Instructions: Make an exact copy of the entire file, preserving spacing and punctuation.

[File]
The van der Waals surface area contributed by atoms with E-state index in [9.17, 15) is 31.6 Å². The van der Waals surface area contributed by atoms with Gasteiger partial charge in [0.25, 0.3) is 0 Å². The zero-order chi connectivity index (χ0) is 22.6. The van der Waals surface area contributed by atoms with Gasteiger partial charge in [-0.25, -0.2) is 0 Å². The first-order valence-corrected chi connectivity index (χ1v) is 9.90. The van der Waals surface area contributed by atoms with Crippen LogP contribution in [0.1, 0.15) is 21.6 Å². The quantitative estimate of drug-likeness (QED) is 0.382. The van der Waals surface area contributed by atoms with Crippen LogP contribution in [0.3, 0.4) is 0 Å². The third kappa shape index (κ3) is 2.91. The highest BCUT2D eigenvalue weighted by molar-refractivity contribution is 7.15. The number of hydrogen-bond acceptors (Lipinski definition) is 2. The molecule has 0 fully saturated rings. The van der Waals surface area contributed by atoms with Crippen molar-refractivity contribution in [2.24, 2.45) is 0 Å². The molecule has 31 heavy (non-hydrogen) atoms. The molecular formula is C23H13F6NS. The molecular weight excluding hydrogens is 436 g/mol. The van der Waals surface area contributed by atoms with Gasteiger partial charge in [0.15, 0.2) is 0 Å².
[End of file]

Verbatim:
The van der Waals surface area contributed by atoms with E-state index in [9.17, 15) is 31.6 Å². The van der Waals surface area contributed by atoms with Gasteiger partial charge in [0.25, 0.3) is 0 Å². The zero-order chi connectivity index (χ0) is 22.6. The van der Waals surface area contributed by atoms with Gasteiger partial charge in [-0.25, -0.2) is 0 Å². The first-order valence-corrected chi connectivity index (χ1v) is 9.90. The van der Waals surface area contributed by atoms with Crippen LogP contribution in [0.1, 0.15) is 21.6 Å². The quantitative estimate of drug-likeness (QED) is 0.382. The van der Waals surface area contributed by atoms with Crippen LogP contribution in [0.3, 0.4) is 0 Å². The third kappa shape index (κ3) is 2.91. The highest BCUT2D eigenvalue weighted by molar-refractivity contribution is 7.15. The number of hydrogen-bond acceptors (Lipinski definition) is 2. The molecule has 0 fully saturated rings. The van der Waals surface area contributed by atoms with Crippen molar-refractivity contribution in [2.24, 2.45) is 0 Å². The molecule has 31 heavy (non-hydrogen) atoms. The molecular formula is C23H13F6NS. The molecular weight excluding hydrogens is 436 g/mol. The van der Waals surface area contributed by atoms with Gasteiger partial charge in [0.15, 0.2) is 0 Å².